Good feedback, mainly. A lot of people read it but don’t “get” why I wrote it the way I did, with all these narrative fractures and ellipses and all that slightly experimental stuff. I don’t feel I owe them an explanation, but I do sympathise. It must be a weird book to read if you pick it up expecting a straightforward memoir.
There’s been some very kind feedback from certain publications around the web, and my live readings have been good, too — mostly the people who approach me afterwards are those who have lost a parent and can relate.
This is a book, in the end, that makes more sense when you’re trying to forget and remember all at once the ghost of a loved one. I can’t blame some readers for not seeing why it was written as it was — it’s a book from a particular place for a particular audience.
You’ve recently been reading from the book live, how has that been? Something that stood out to me is that usually at this kind of gig an author is reading fiction to their audience, whilst you are reading something far more personal. Is it hard for you to stand in a stage and tell a room full of strangers about your mother and your memories?
It’s not pleasant. To be honest, I don’t enjoy reading from that book in public. It makes me feel depressed afterwards, and then I have to meet the public. It’s taxing. However, the response is often good, which shows that even when people are taken off guard by how personal what you’re reading is, they will still learn to take it in and give it a shot. Still, yeah, reading this to strangers is hard.
In addition to your more conventional writing, you are part of a band, Paris And The Hiltons, in which you write the lyrics. How much difference is there between the way you plan and draft the lyrics to a song compared to, say, a chapter of a book or a short story?
When I started the band in 2007, it was this kind of silly, badly produced rock with idiotic lyrics: “It’s just like circumcision: just a matter of precision.” That kind of thing. I didn’t put any thought into lyrics back then.
In the last couple of years I’ve taken songwriting more seriously, but the lyrics remain a problem. I don’t care about them, usually. For our third album, Reading Journals, I based the lyrics for most of the songs on the William Faulkner novel, Absalom, Absalom! and that gave me a place to start from. That was the first time I really tried not to cheat my way out of writing decent lyrics: just write about stuff that happens in the book, or at least about things that are implied in the book.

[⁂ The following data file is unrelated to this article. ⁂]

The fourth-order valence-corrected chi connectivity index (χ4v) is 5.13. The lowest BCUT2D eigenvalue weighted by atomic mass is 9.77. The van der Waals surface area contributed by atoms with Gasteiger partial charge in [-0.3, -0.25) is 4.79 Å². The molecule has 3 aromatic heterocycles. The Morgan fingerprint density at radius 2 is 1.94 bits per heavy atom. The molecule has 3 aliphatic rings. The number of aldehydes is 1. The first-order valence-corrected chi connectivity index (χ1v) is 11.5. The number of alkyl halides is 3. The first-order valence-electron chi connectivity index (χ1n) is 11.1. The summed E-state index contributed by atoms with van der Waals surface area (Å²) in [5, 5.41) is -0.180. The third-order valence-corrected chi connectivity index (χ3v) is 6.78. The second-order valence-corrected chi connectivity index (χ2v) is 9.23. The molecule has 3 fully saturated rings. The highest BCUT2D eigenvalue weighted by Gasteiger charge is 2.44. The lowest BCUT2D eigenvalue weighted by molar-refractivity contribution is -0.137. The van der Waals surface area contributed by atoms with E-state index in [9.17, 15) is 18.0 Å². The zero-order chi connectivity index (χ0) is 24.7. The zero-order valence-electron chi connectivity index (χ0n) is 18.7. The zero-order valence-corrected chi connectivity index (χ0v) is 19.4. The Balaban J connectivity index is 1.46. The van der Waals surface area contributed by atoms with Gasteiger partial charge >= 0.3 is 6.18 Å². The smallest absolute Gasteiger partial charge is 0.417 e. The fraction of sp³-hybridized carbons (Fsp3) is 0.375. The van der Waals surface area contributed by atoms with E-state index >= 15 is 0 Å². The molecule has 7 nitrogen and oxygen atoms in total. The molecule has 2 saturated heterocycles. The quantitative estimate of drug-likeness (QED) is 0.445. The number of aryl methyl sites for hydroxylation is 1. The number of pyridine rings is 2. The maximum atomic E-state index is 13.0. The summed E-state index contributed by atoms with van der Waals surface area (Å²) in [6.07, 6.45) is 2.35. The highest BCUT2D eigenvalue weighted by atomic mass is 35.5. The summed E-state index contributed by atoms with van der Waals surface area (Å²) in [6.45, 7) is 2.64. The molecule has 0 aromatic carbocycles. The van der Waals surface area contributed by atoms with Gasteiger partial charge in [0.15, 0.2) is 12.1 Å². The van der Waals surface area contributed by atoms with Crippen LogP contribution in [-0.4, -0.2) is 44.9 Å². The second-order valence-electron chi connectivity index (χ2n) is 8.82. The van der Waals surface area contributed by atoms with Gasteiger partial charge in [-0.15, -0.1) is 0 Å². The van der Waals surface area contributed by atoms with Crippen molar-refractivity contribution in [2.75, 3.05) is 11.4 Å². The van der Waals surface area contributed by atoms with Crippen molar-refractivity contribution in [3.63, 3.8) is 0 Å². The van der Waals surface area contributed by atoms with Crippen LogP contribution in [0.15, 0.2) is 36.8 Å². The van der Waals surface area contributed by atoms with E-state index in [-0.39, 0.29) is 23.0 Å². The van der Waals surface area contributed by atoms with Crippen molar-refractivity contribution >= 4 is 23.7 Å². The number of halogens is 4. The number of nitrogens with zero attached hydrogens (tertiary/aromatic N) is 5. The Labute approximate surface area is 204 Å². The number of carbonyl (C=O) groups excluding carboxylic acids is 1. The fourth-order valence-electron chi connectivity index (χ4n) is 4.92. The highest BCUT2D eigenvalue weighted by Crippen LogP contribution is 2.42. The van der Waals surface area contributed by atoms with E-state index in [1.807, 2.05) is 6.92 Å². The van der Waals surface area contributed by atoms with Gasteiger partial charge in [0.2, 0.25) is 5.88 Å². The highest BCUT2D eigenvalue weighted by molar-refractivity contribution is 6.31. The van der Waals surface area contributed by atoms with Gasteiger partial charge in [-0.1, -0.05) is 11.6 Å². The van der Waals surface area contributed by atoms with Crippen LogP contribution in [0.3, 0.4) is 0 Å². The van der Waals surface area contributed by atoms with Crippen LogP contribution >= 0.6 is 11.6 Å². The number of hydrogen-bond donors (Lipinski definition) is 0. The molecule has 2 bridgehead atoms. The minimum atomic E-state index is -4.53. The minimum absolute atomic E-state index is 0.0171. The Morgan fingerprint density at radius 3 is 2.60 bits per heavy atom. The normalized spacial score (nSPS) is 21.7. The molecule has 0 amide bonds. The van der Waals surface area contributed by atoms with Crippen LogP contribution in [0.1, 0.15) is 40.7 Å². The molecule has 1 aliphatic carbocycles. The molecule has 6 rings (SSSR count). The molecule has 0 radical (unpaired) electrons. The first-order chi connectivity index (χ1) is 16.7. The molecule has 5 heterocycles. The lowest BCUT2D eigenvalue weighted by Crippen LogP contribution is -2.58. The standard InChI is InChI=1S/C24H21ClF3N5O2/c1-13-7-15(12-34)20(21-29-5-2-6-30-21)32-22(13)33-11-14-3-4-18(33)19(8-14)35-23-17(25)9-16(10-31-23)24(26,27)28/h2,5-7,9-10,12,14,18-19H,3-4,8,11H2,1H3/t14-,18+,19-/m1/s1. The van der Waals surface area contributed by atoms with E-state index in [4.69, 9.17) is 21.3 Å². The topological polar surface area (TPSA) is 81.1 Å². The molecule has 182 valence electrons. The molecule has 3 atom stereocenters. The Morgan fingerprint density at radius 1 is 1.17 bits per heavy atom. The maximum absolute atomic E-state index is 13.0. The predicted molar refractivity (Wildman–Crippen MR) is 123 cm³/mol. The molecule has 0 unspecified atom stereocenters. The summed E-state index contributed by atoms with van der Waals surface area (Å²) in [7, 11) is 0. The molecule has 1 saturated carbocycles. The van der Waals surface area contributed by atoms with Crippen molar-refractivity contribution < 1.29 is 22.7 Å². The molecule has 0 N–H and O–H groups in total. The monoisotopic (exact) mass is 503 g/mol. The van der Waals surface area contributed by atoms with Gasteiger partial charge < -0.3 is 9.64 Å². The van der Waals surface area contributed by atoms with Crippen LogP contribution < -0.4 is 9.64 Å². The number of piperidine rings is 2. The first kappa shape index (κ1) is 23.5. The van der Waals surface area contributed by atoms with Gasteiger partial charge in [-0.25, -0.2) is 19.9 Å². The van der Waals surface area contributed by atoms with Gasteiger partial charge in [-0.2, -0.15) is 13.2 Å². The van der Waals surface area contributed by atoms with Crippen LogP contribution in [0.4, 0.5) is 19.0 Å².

Then I do stuff like Souls out of Erebus, a stand-alone metal dubstep track where I just sing out parts of the first Canto by Ezra Pound. It’s a good way to memorise excellent poetry. I did the same once for TS Eliot’s “Ash Wednesday”…
As well as been busy promoting your own work, recently you have been involved in projects to promote other people’s writing. As a co-founder of LitReactor. and Perfect Edge Books. you have found yourself now working more and more in an editorial capacity. Is this something you have always been interested in doing? What are your personal goals for these ventures, and is there anything you are particularly excited about for the future?
Oh God, don’t call me an editor. Publisher, talent scout, enabler, whatever, but not an editor.
Here’s the thing about editing: I dislike it. I don’t enjoy submitting, say, an article for a magazine and seeing how the editor changed some things to “strip down” the writing and make it more journalistic, for instance. I don’t want to inflict that on others, even though I concede it’s often necessary.
For Perfect Edge, my ambition is to release books by authors who aren’t necessarily established but who could be if given the chance. I don’t make big editorial requests — if I like the manuscript as it came in, I’m not going to tamper with it myself: I’ll let the copyeditor do his work after the author submits a final manuscript. If I feel that a submission is good but could use some work, I probably won’t accept it. The authors I’m approaching know what they’re doing most of the time. They don’t need me to interfere with their work. And if we agree that there’s significant editing to be done, they’re welcome to find someone external to Perfect Edge to help them out, and then they can show me. That’s happening with one of my authors — her manuscript was great, but she decided to take another 8 months or so to rework it. I love that kind of initiative, that independence. I see that becoming more important as self-publishing turns into a real threat for traditional publishers.
As for LitReactor, I’m happy with its success. I haven’t been directly involved with any editorial stuff (I do write some articles for it from time to time) but they’ve worked things out nicely. I think the system works. Dennis and Kirk are the real leaders here, my part was more important at the start of LitReactor — I don’t involve myself with the daily running of things.
As for the future: right now I’m focusing on finishing my next book. It should be finished this year. I hope…
Many thanks for your time, Phil, and we wish you all the best with your adventures!
See a video of Phil reading live here.
Find Paris And The Hiltons online here.
Find Phil’s blogsite, Slothrop, here.
Read Phil’s contribution to Nova Parade, the Solarcide anthology, right here.